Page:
There has been a growing debate in the run-up to the general election on the validity of voting.
The debate was sparked by comedian Russell Brand, who caused a stir when he declared: “It is not that I am not voting out of apathy. I am not voting out of absolute indifference and weariness and exhaustion from the lies, treachery and deceit of the political class that has been going on for generations.”
He suggested that politicians were only interested in “serving the needs of corporations” and that an administrative system based on the “massive redistribution of wealth” should replace the status quo.
Brand’s argument chimes with those who declare that the parties are all the same and out of touch with ordinary people.
The seeming disillusionment with voting has come about over the past couple of decades. Voting levels in general elections stayed in the 70 to 80 per cent range pretty much from 1918 to 1997. There were highs and lows. The highest turnout for a general election came in 1950 when Clement Attlee’s post-war Labour government was re-elected on an 83.9 per cent turnout. The lowest turnout came in 1918, when just 57.2 per cent of the electorate turned out to vote in war-torn Britain.
Turnouts though do seem to have been on a steady decline since 1992, when there was a 77.7 per cent turnout to return John Major to Downing Street. Some 71 per cent voted to secure Tony Blair’s landslide victory in 1997. It was then that the disillusion seemed to set in with turnouts of 59.4 per cent (2001) and 61.4 per cent (2005).
There was a bit of recovery in 2010 with a 65.1 per cent turnout.A survey by Survation in September 2013 took a detailed look at the attitudes of non-voters. When asked: “What would you say were your main reasons for not voting in the last the election?” over half of respondents expressed disillusionment with contemporary politics.
Some 27 percent of those polled said they “don’t believe my vote will make any difference,” while 25 per cent said the “parties/candidates are all the same.”
There is though also a distinct difference in voting tendencies down the generations. So in the last election, just 44 per cent of 18 to 24-year-olds voted compared to 76 per cent of over-65s.
This tendency of older people to vote while the young don’t has helped fuel the intergenerational argument in the media. The coalition government, it is argued, has recognised that older people are more likely to vote, so they have responded accordingly, seeking to serve this group of people.
On the other side, the tendency of youth not to participate gives them less traction, so they have been hit harder by austerity-based policies. There is some truth in this view, which of course offers a powerful argument for voting.
The question as to why so many people feel so disillusioned with politicians and government no doubt has its roots in much of what has gone on over recent years. We have seen a decade of disillusionment with public institutions generally. There was the financial crisis, police corruption, the phone-hacking scandal and most pertinently, the MPs’ expenses scandal.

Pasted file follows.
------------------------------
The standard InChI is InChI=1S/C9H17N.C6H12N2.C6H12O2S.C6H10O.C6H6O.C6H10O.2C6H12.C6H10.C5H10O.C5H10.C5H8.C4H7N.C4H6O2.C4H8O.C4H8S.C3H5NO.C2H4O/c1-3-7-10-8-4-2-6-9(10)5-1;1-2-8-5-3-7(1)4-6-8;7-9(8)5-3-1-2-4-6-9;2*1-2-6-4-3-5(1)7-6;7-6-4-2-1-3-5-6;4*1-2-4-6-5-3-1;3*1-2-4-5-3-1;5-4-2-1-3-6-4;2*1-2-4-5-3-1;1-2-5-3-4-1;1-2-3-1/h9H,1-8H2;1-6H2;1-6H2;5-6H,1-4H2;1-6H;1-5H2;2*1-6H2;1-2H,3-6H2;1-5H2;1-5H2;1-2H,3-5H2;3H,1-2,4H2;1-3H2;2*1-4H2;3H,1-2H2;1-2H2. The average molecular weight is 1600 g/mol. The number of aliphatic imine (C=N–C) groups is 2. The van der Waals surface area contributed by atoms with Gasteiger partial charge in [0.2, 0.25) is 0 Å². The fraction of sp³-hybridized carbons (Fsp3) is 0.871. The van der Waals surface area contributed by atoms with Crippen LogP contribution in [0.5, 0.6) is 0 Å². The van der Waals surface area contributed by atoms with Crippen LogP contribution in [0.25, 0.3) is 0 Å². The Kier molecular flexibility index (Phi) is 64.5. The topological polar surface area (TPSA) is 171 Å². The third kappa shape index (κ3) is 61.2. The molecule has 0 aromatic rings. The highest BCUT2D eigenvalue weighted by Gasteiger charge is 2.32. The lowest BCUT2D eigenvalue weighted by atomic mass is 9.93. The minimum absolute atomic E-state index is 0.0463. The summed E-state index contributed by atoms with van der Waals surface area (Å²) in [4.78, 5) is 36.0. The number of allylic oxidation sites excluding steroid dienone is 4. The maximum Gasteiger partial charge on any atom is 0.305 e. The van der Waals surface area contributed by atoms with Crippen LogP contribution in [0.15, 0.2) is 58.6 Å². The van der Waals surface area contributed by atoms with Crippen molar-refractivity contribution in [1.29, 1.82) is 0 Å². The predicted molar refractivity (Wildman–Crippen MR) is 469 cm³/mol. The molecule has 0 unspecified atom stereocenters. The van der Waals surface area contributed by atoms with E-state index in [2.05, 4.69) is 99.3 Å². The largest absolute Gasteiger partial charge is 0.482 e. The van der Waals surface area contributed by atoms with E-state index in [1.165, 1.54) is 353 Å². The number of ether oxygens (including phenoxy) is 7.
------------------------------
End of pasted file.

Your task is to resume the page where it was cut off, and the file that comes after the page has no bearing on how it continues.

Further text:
It has been these developments over the past couple of decades, coupled with a coming together of the mainstream parties around the basic neoliberal economic agenda, that has bred disillusionment with the political system and voting.
There is another unhealthy development on the right, which has flourished when people are disillusioned with voting and the democratic process — the favouring of “good governance” over democracy. This is an authoritarian market-driven viewpoint.
The most obvious manifestation of this has been seen in Italy, where in the wake of the financial crisis the democratically elected government was replaced by a technocratic alternative that was to the liking of the markets.
It was an obvious example of “governance” taking precedence over democracy or, perhaps more accurately, of markets deciding what sort of democracy they are prepared to permit.
The opposite side of this coin was seen in Greece, where the people revolted against the austerity policies demanded by the markets and elected Syriza. This was a case of democracy striking back. The people were infuriated at being forced into poverty at the behest of the corporations and neoliberal European governments.
How things work out in Greece will have significance for the battle between democracy and governance. If the markets don’t like what a democratically elected government does then they have huge powers to destabilise that country, cutting off credit, destabilising currencies and so on. Equally, though, in the final analysis, if people’s votes don’t count the only route left is revolt.
Developments in Italy and other countries in the wake of the financial crisis of 2008 show that the calls for good governance, rather than healthy democracy, have grown louder.
It is wise to remember at these times the populist governance pledges of the fascists of the last century. The vote has been a right long fought for by working people. It was not easy to force the ruling classes to yield this very basic right. Now is not the time to be offering it up on the altar of technocratic market-based economic efficiency.
As John McDonnell MP has said: “Each time a person says they don’t vote, the rich and powerful corporations celebrate. It means that they are that bit freer to do whatever they like because there is nobody to hold them to account. When people don’t vote the worst elements take control.”
*morning star - 4/5/2015